If you have high levels of C-reactive protein (CRP), a marker in blood for inflammation that is strongly associated with heart disease, trying to lower your LDL-cholesterol through modest diet changes alone may not work.

Unique genetic profile helps over-45s conceive naturally
Women who have a special genetic profile can conceive spontaneously after the age of 45 years, a scientist said at the 21st annual conference of the European Society of Human Reproduction and Embryology today (Tuesday 21 June 2005).

Patients undergoing PET/CT may want to pass on that cup of coffee, according to SNMTS study
Patients who need a positron emission tomography (PET)/computed tomography (CT) procedure to evaluate potential known or suspected malignancies should forgo coffee before the test, according to the results of study released at the Society of Nuclear Medicine's 52nd Annual Meeting June 18-22 in Toronto.

Annals of Internal Medicine, tip sheet, June 21, 2005
Highlights from the Annals of Internal Medicine include: Physicians performing independent medical exams can be liable for damage;

Human rational and irrational buying behavior is mirrored in monkeys
The basic economic theory that people work harder to avoid losing money than they do to make money is shared by monkeys, suggesting this trait has a long evolutionary history, according to a Yale University study.

Could better mangrove habitats have spared lives in the 2004 tsunami?
In the aftermath of the tsunami disaster in Southeast Asia on the 26th of December, 2004, academics and politicians alike are trying to investigate how the number of casualties could have been reduced and, more important, how such severe damage can be avoided if a tsunami ever strikes again.

MIT tissue engineers implant viable, vascularized 3D muscles
MIT researchers have used a novel cocktail of cells to coax muscle tissue to develop its own vascular network, a process called pre-vascularization.

Rosetta monitors Deep Impact
ESA's comet chaser Rosetta will take part in the one of world's largest astronomical observation campaigns - the Deep Impact event - while on its cruise to Comet 69P/Churyumov-Gerasimenko.

New method of obtaining embryonic stem cells could reduce embryo wastage
Scientists in the USA have discovered a new way of obtaining embryonic stem cells that avoids contamination by other types of cells and reduces the numbers of embryos needed to create embryonic stem cell lines.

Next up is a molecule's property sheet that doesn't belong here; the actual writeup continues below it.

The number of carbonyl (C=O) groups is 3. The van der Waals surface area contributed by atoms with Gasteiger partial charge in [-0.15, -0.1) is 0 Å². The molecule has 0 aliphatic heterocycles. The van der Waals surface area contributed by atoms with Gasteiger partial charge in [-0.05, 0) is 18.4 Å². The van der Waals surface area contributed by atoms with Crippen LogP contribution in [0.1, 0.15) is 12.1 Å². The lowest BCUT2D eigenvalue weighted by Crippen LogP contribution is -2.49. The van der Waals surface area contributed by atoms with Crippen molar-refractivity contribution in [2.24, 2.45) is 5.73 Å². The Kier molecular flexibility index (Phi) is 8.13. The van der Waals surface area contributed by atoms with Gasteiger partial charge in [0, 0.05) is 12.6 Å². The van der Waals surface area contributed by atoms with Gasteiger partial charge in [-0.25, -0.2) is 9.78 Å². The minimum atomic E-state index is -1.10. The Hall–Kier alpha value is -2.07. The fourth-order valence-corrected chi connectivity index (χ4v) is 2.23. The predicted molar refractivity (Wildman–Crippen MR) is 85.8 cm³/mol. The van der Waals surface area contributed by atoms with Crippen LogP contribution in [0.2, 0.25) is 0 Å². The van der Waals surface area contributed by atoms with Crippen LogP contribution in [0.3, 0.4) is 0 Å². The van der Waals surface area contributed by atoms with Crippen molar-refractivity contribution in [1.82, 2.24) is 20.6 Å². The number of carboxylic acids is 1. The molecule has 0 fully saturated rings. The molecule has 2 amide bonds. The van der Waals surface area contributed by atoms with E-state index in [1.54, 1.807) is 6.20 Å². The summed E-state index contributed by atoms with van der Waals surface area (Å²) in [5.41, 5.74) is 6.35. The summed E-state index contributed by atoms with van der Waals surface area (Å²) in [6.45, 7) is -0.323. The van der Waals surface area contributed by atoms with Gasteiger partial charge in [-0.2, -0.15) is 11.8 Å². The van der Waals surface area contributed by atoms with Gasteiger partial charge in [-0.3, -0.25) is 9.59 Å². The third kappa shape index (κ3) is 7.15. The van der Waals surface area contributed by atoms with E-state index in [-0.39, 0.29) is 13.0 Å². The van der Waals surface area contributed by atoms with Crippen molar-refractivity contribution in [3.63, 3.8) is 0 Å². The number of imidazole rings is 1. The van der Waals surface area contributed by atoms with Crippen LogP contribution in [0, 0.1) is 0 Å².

Munich researchers discover exciting possible new application of PET imaging for ovarian cancer
Noninvasive positron emission tomography (PET) imaging may allow earlier prediction of a patient's response to chemotherapy for ovarian cancer, according to research reported at the Society of Nuclear Medicine's 52nd Annual Meeting June 18-22 in Toronto.

'Win-win' economic strategy for mobile PET/CT imaging reported at SNM's 52nd Annual Meeting
By taking mobile positron emission tomography (PET)/computed tomography (CT) imaging services in-house, small regional hospitals can cut costs and offer expanded services to their communities -- resulting in a

SMART-1's tribute to Cassini
This image from SMART-1 was dedicated to the Cassini-Huygens mission team at the occasion of the European Geoscience Union conference in Vienna, April 2005, when new results from both missions were presented.

Pregnant women at risk for injury in summer
Most pregnant women don't drink, speed, or behave recklessly; yet many will end up in trauma rooms across Canada this summer.

Cedars-Sinai medical tipsheet for June 2005
The June tipsheet from Cedars-Sinai Medical Center includes story ideas on brain tumor research, lung volume reduction surgery, minimally invasive surgeries for children, fluorescence spectroscopy, a bladder pacemaker for treating urge incontinence, ovarian cancer research, and more.

Tiny zebrafish teaches researchers how to fight off a deadly cancer
The embryo of a tiny, silvery tropical fish found in many home aquariums is providing cancer researchers at Northwestern University Feinberg School of Medicine with powerful new insights into the development of malignant melanoma, the deadliest form of skin cancer.

Keyhole surgery is a safe option for colon cancer
Keyhole surgery can be safely used for the removal of tumours from the colon, concludes a study published online today (Tuesday June 21, 2005) by the Lancet Oncology.

Adjusting to custody tough for some male young offenders
Some male young offenders have more difficulty adjusting to time in custody than others and institutions must do more to address factors such as loneliness that hinder their progress, says a University of Toronto study.

Recurrent miscarriages: Could prednisolone reduce the occurrence of this distressing condition?
Researchers investigating recurrent miscarriages have made the intriguing discovery that the steroid prednisolone reduces the numbers of a type of cell that is known to play a role before and during early pregnancy.

Rice bioengineer wins ASME's Van C. Mow Medal
Renowned Rice University bioengineer Kyriacos Athanasiou has been awarded the inaugural Van.

New study showed ramelteon helped adults with chronic insomnia fall asleep, sleep longer
Ramelteon, a novel investigational compound under review with the FDA for the treatment of insomnia, reduced the time it took to fall asleep and increased total sleep time in adults with chronic insomnia, according to results from a Phase 3 study presented this week at the 19th Annual Meeting of the Associated Professional Sleep Societies (APSS).

VCR - US trial sites and key appointments named
Ventracor Limited today named the five American heart transplant centres that will take part in the feasibility stage of the US clinical trial of its world leading heart assist device.

ASU researcher fashions DNA to further advances in nanotechnology
The familiar DNA double helix is serving as a microscopic trellis in order to further advances in nanotechnology aimed at improving human health.